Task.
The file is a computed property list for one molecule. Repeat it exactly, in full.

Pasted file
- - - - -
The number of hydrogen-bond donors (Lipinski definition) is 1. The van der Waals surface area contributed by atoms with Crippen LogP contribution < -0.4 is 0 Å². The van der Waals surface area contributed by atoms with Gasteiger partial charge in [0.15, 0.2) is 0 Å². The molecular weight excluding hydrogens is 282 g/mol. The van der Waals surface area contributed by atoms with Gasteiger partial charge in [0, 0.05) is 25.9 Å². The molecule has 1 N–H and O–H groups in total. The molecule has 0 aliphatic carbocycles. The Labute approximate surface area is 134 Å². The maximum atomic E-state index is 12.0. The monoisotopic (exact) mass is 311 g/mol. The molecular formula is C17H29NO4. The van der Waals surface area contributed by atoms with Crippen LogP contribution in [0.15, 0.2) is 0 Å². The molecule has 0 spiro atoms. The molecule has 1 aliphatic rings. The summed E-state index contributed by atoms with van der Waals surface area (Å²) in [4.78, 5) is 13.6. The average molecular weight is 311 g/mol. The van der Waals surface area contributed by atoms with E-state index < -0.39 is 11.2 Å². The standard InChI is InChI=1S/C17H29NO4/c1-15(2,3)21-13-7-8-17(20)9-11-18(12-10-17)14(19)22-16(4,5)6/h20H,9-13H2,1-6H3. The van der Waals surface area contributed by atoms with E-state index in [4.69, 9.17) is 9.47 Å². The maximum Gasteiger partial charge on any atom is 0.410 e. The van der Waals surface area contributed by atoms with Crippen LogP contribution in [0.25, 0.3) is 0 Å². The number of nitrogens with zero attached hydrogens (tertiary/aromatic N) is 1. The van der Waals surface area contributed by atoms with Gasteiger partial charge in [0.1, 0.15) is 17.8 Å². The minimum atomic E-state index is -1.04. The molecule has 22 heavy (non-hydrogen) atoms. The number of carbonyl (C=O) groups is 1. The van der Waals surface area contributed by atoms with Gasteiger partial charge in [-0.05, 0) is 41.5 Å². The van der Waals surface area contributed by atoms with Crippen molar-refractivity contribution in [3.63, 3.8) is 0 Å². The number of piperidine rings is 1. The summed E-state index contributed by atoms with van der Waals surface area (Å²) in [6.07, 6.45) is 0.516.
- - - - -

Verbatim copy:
The number of hydrogen-bond donors (Lipinski definition) is 1. The van der Waals surface area contributed by atoms with Crippen LogP contribution < -0.4 is 0 Å². The van der Waals surface area contributed by atoms with Gasteiger partial charge in [0.15, 0.2) is 0 Å². The molecular weight excluding hydrogens is 282 g/mol. The van der Waals surface area contributed by atoms with Gasteiger partial charge in [0, 0.05) is 25.9 Å². The molecule has 1 N–H and O–H groups in total. The molecule has 0 aliphatic carbocycles. The Labute approximate surface area is 134 Å². The maximum atomic E-state index is 12.0. The monoisotopic (exact) mass is 311 g/mol. The molecular formula is C17H29NO4. The van der Waals surface area contributed by atoms with Crippen LogP contribution in [0.15, 0.2) is 0 Å². The molecule has 0 spiro atoms. The molecule has 1 aliphatic rings. The summed E-state index contributed by atoms with van der Waals surface area (Å²) in [4.78, 5) is 13.6. The average molecular weight is 311 g/mol. The van der Waals surface area contributed by atoms with E-state index < -0.39 is 11.2 Å². The standard InChI is InChI=1S/C17H29NO4/c1-15(2,3)21-13-7-8-17(20)9-11-18(12-10-17)14(19)22-16(4,5)6/h20H,9-13H2,1-6H3. The van der Waals surface area contributed by atoms with E-state index in [4.69, 9.17) is 9.47 Å². The maximum Gasteiger partial charge on any atom is 0.410 e. The van der Waals surface area contributed by atoms with Crippen LogP contribution in [0.25, 0.3) is 0 Å². The number of nitrogens with zero attached hydrogens (tertiary/aromatic N) is 1. The van der Waals surface area contributed by atoms with Gasteiger partial charge in [0.1, 0.15) is 17.8 Å². The minimum atomic E-state index is -1.04. The molecule has 22 heavy (non-hydrogen) atoms. The number of carbonyl (C=O) groups is 1. The van der Waals surface area contributed by atoms with Gasteiger partial charge in [-0.05, 0) is 41.5 Å². The van der Waals surface area contributed by atoms with Crippen molar-refractivity contribution in [3.63, 3.8) is 0 Å². The number of piperidine rings is 1. The summed E-state index contributed by atoms with van der Waals surface area (Å²) in [6.07, 6.45) is 0.516.